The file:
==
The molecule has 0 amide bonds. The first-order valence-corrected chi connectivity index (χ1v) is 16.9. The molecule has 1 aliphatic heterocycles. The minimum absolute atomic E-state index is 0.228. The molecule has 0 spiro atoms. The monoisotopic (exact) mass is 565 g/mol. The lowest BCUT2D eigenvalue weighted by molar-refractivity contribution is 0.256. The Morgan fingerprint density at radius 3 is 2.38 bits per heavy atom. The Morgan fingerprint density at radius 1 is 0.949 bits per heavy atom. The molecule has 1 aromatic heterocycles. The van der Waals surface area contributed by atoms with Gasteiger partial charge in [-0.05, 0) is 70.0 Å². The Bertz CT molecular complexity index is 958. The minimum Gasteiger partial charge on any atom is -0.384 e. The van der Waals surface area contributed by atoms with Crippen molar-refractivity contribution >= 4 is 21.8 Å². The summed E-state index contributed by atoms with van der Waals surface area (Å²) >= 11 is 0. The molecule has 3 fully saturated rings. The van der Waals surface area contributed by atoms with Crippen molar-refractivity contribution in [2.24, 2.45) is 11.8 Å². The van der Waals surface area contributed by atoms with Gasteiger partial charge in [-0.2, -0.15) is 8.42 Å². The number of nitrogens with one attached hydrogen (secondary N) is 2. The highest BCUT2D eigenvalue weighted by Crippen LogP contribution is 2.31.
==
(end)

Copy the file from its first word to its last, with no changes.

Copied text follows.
The molecule has 0 amide bonds. The first-order valence-corrected chi connectivity index (χ1v) is 16.9. The molecule has 1 aliphatic heterocycles. The minimum absolute atomic E-state index is 0.228. The molecule has 0 spiro atoms. The monoisotopic (exact) mass is 565 g/mol. The lowest BCUT2D eigenvalue weighted by molar-refractivity contribution is 0.256. The Morgan fingerprint density at radius 3 is 2.38 bits per heavy atom. The Morgan fingerprint density at radius 1 is 0.949 bits per heavy atom. The molecule has 1 aromatic heterocycles. The van der Waals surface area contributed by atoms with Gasteiger partial charge in [-0.05, 0) is 70.0 Å². The Bertz CT molecular complexity index is 958. The minimum Gasteiger partial charge on any atom is -0.384 e. The van der Waals surface area contributed by atoms with Crippen molar-refractivity contribution >= 4 is 21.8 Å². The summed E-state index contributed by atoms with van der Waals surface area (Å²) >= 11 is 0. The molecule has 3 fully saturated rings. The van der Waals surface area contributed by atoms with Crippen molar-refractivity contribution in [2.24, 2.45) is 11.8 Å². The van der Waals surface area contributed by atoms with Gasteiger partial charge in [-0.2, -0.15) is 8.42 Å². The number of nitrogens with one attached hydrogen (secondary N) is 2. The highest BCUT2D eigenvalue weighted by Crippen LogP contribution is 2.31.